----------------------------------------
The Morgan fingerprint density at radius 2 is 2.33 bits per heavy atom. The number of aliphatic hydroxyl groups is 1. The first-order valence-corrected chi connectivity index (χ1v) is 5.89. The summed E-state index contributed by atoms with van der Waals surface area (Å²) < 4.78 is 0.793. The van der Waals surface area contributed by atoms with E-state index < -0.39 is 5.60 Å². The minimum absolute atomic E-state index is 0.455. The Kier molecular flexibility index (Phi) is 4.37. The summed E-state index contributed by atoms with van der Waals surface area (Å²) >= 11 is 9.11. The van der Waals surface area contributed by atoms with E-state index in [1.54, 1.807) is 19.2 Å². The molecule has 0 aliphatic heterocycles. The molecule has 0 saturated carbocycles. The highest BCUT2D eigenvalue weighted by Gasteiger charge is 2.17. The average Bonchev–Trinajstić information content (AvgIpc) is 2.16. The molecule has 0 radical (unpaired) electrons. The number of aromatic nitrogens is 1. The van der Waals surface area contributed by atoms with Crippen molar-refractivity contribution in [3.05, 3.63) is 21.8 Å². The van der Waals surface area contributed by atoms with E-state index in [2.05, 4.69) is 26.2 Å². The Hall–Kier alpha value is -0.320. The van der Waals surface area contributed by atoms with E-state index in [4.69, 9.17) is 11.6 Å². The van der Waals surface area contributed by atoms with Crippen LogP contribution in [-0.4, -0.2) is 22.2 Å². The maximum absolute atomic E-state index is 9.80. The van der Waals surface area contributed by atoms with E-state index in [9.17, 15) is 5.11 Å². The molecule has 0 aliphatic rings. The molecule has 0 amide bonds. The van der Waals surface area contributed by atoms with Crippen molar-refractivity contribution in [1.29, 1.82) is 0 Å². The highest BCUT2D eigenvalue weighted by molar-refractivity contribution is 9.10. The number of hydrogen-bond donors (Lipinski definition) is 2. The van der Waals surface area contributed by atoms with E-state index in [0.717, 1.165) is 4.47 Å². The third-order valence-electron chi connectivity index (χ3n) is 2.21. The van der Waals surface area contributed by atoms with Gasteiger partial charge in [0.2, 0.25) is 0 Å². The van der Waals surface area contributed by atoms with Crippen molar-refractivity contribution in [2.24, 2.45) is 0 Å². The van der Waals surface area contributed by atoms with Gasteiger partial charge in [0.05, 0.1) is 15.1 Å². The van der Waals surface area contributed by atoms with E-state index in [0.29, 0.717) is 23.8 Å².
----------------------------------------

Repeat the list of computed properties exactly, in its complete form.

The Morgan fingerprint density at radius 2 is 2.33 bits per heavy atom. The number of aliphatic hydroxyl groups is 1. The first-order valence-corrected chi connectivity index (χ1v) is 5.89. The summed E-state index contributed by atoms with van der Waals surface area (Å²) < 4.78 is 0.793. The van der Waals surface area contributed by atoms with E-state index < -0.39 is 5.60 Å². The minimum absolute atomic E-state index is 0.455. The Kier molecular flexibility index (Phi) is 4.37. The summed E-state index contributed by atoms with van der Waals surface area (Å²) >= 11 is 9.11. The van der Waals surface area contributed by atoms with E-state index in [1.54, 1.807) is 19.2 Å². The molecule has 0 aliphatic heterocycles. The molecule has 0 saturated carbocycles. The highest BCUT2D eigenvalue weighted by Gasteiger charge is 2.17. The average Bonchev–Trinajstić information content (AvgIpc) is 2.16. The molecule has 0 radical (unpaired) electrons. The number of aromatic nitrogens is 1. The van der Waals surface area contributed by atoms with Crippen molar-refractivity contribution in [3.05, 3.63) is 21.8 Å². The van der Waals surface area contributed by atoms with E-state index in [2.05, 4.69) is 26.2 Å². The Hall–Kier alpha value is -0.320. The van der Waals surface area contributed by atoms with E-state index in [4.69, 9.17) is 11.6 Å². The van der Waals surface area contributed by atoms with Crippen LogP contribution in [-0.4, -0.2) is 22.2 Å². The maximum absolute atomic E-state index is 9.80. The van der Waals surface area contributed by atoms with E-state index in [9.17, 15) is 5.11 Å². The molecule has 0 aliphatic rings. The molecule has 0 amide bonds. The van der Waals surface area contributed by atoms with Crippen molar-refractivity contribution in [1.29, 1.82) is 0 Å². The highest BCUT2D eigenvalue weighted by molar-refractivity contribution is 9.10. The number of hydrogen-bond donors (Lipinski definition) is 2. The van der Waals surface area contributed by atoms with E-state index in [0.717, 1.165) is 4.47 Å². The third-order valence-electron chi connectivity index (χ3n) is 2.21. The van der Waals surface area contributed by atoms with Gasteiger partial charge in [0.2, 0.25) is 0 Å². The van der Waals surface area contributed by atoms with Crippen molar-refractivity contribution in [2.24, 2.45) is 0 Å². The van der Waals surface area contributed by atoms with Gasteiger partial charge in [0.05, 0.1) is 15.1 Å². The van der Waals surface area contributed by atoms with E-state index in [0.29, 0.717) is 23.8 Å².